I had a weight loss drop of 11.2 pounds in 2 weeks by following a smart, but tough diet that focused on getting fat and carb consumption down to zero. To compensate and minimize muscle loss, I increased my protein intake dramatically. I was eating close to 1 gram of protein per bodyweight.
Generally, I have always approached weight loss much like how I approached muscle gain. I believed that a gain of 2 to 3 pounds of muscle in a month would be great. After all, at that rate you would have theoretically gained over 24 pounds of muscle in 1 year. That would be significant.
Likewise, stories of people dropping 100 to 200 pounds in 1 year notwithstanding, I believed that a weight loss of 1 pound a week was good. This steady loss could accumulate to over 50 pounds in a year. That would or could be life changing.
Although I still believe in the slow and steady approach, I felt that weighing 195 pounds at a height of 5 feet and 8 inches with high blood pressure and being a borderline diabetic was a terrible position to be in. And turning 60 in a few months only added to the urgency of getting my weight under control.
With that mind frame, I essentially went on a “starvation” diet that Rusty Moore likes to call “Crash Dieting with Precision.” The essence of this approach is to eliminate fats and carbohydrates. It is a low fat and low carb diet. But the key to surviving this diet is to dramatically increase the protein intake. It becomes a high protein, low fat, and low carb diet.
You eat the absolute bare minimum to hold onto muscle and discard everything else. If you are eating carbs and fats, then that is what your body is burning not stored fat cells. By reducing fats and carbs to the bare minimum, you are getting out of your body’s way as it depletes the stored fat to use as fuel.
I ate in the neighborhood of 180 to 200 grams of protein a day. Couple of days, that dropped to maybe 150 grams. Using the high of 200 grams, that would equate to 800 calories. The fats and carbs I ate never amounted to more than 200 calories a day. So, the most I ever ate in this period was 1,000 calories with most days well under that.
Most calorie calculators would put the calorie maintenance number for a 5 feet 8 inches man weighing195 pounds at around 2,400 calories. Using the 1,000 calorie intake number, I was theoretically 1,400 calories under. Over a 14 day period, my total under number was 19,600 calories.
19,600 calories equate to about 4.8 pounds of fat. 1 gram of fat equals 9 calories, therefore 1 kilogram of fat equals 9,000 calories. 1 kilogram equals 2.2 pounds and the math brings it all to 4,091 calories per pound.
Theoretically, I lost 5 pounds of fat. Add in water weight loss and the 11.2 pound drop is reasonable. This is what happens when you drive your daily caloric intake way under your maintenance levels. Taking in only 35% to 40% of your daily needs is extreme.
Eating this much less means no starchy, complex carbohydrates like grains, rice, or pasta. It also means no carbohydrate dense foods like potatoes, nuts and so forth. Fruits are also out. The 9 calories per gram of fat is clearly out.
For two weeks, I ate skinless, boneless chicken breast, tuna packed in water, and all kinds of fibrous vegetables like celery, spinach, cucumbers, kale, broccoli, brussels sprouts, and lettuce. A cup of broccoli has 30 calories and 0.34 grams of fat. A stick of celery has 6 calories and 0.7 grams of fat. I would have 3 or 4 sticks a day.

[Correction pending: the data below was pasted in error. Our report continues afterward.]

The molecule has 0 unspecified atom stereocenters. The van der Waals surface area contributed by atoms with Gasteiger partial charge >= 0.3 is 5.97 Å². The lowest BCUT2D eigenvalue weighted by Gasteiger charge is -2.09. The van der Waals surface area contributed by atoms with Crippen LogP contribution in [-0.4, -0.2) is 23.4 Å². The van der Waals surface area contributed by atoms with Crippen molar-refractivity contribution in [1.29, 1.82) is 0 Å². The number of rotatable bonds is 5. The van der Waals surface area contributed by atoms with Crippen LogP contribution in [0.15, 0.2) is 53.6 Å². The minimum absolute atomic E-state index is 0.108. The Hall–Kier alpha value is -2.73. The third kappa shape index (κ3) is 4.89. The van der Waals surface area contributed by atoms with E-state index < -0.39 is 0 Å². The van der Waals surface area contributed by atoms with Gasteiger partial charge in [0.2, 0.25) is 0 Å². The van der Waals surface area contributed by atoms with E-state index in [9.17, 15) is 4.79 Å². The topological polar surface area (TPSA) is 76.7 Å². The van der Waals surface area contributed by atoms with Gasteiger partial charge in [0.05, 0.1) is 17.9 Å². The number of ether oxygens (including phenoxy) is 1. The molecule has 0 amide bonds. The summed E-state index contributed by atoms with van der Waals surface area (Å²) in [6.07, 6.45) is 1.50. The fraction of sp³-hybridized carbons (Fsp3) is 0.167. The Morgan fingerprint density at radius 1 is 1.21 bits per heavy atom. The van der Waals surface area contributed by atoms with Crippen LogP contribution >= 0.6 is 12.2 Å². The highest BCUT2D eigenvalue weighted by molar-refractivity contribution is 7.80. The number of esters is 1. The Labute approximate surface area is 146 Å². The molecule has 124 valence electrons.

Chicken bone broth has 45 calories and 0.4 grams of fat. I would look for either 0 grams of fat or at least under 1 gram for all the food that I ate. I also drink 2 to 3 cups of green tea a day. I liberally used protein powder to up my protein intake.
This is an enormously difficult approach. 14 days of baked chicken breast and tuna salad is not easy. Even with the plethora of fat free dressings and dipping sauces available, 14 days is long time. Still, there were and are other options that can help. For instances, fat-free Greek yogurt and other types of yogurt blends helped. Also 99% fat free ground turkey was a good option.
But really, the most helpful was my outlook. This diet, however difficult it was or may be, is only something a person in a developed nation can undertake. For many people living in real hunger, this diet would be a cornucopia of food. In that respect, I had nothing to complain about.
Perhaps the key to this approach being successful is the after diet – diet. How I eat now will determine whether those 11 pounds lost will find its way back to me. To keep those pounds lost, I am cycling through this phase where I am eating just below my maintenance caloric level while still minimizing fat. So essentially, I am now on a high carbohydrate, modest protein, and low-fat diet.
By low, I mean fat at under 10%. FDA recommends 30%. 30% of the daily caloric intake from fat equates to about 55 to 65 grams of fat. A cup of white rice contains about 0.5 grams of fat or less. Following the FDA guidelines would equate to me eating about 120 cups of white rice. That’s not happening.
While I am not a dietician nor a nutritionist, I believe eating fat makes one fat. Sure, at some point, excessive carbohydrates or proteins will be converted to fat, but I am guessing that the body prefers to use carbs as energy and protein to build muscle. And the body stores fat. I have enough fat storage.
So, for the next 2 weeks, I will spend time eating pasta, rice, nuts, cereal, sorbet, and other deliciously high carb foods that have little to no fat. After the 2 weeks, I will cycle back through this crash diet with precision. I will alternate until I reach my goal of 160 pounds. A 60-year-old man standing 5 feet 8 inches weighing 160 pounds with blood pressure in the 120/70 range with a manageable blood sugar level works for me.